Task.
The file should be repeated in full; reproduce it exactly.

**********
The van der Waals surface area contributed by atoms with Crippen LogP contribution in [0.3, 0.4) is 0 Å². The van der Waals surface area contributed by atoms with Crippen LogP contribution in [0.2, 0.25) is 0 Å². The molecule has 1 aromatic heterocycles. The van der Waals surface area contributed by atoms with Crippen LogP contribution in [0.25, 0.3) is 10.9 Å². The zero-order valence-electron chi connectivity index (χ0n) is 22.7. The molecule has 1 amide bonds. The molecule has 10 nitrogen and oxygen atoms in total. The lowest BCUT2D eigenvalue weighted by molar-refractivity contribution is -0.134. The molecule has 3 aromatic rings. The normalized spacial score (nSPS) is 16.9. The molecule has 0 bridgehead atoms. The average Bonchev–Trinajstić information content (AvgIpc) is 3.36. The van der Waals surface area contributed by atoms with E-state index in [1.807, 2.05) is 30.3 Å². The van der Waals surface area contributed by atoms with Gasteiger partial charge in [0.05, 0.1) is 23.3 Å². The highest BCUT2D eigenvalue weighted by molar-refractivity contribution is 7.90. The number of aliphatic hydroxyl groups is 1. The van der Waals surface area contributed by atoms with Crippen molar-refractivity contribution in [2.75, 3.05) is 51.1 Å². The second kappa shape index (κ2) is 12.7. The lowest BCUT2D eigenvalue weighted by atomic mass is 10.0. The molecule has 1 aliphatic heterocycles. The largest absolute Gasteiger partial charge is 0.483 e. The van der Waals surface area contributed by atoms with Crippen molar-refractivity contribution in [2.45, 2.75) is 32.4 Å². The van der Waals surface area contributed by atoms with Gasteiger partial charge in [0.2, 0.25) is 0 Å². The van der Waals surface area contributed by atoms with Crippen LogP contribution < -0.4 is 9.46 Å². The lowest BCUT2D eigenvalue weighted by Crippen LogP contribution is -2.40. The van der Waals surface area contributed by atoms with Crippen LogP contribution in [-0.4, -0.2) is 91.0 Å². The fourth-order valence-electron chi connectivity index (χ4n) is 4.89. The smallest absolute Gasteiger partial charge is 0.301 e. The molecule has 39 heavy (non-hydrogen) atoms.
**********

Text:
The van der Waals surface area contributed by atoms with Crippen LogP contribution in [0.3, 0.4) is 0 Å². The van der Waals surface area contributed by atoms with Crippen LogP contribution in [0.2, 0.25) is 0 Å². The molecule has 1 aromatic heterocycles. The van der Waals surface area contributed by atoms with Crippen LogP contribution in [0.25, 0.3) is 10.9 Å². The zero-order valence-electron chi connectivity index (χ0n) is 22.7. The molecule has 1 amide bonds. The molecule has 10 nitrogen and oxygen atoms in total. The lowest BCUT2D eigenvalue weighted by molar-refractivity contribution is -0.134. The molecule has 3 aromatic rings. The normalized spacial score (nSPS) is 16.9. The molecule has 0 bridgehead atoms. The average Bonchev–Trinajstić information content (AvgIpc) is 3.36. The van der Waals surface area contributed by atoms with E-state index in [1.807, 2.05) is 30.3 Å². The van der Waals surface area contributed by atoms with Gasteiger partial charge in [0.05, 0.1) is 23.3 Å². The highest BCUT2D eigenvalue weighted by molar-refractivity contribution is 7.90. The number of aliphatic hydroxyl groups is 1. The van der Waals surface area contributed by atoms with Crippen molar-refractivity contribution in [2.75, 3.05) is 51.1 Å². The second kappa shape index (κ2) is 12.7. The lowest BCUT2D eigenvalue weighted by atomic mass is 10.0. The molecule has 1 aliphatic heterocycles. The largest absolute Gasteiger partial charge is 0.483 e. The van der Waals surface area contributed by atoms with Crippen molar-refractivity contribution in [2.45, 2.75) is 32.4 Å². The van der Waals surface area contributed by atoms with Gasteiger partial charge in [0.2, 0.25) is 0 Å². The van der Waals surface area contributed by atoms with Crippen LogP contribution < -0.4 is 9.46 Å². The lowest BCUT2D eigenvalue weighted by Crippen LogP contribution is -2.40. The van der Waals surface area contributed by atoms with Crippen LogP contribution in [-0.4, -0.2) is 91.0 Å². The fourth-order valence-electron chi connectivity index (χ4n) is 4.89. The smallest absolute Gasteiger partial charge is 0.301 e. The molecule has 39 heavy (non-hydrogen) atoms.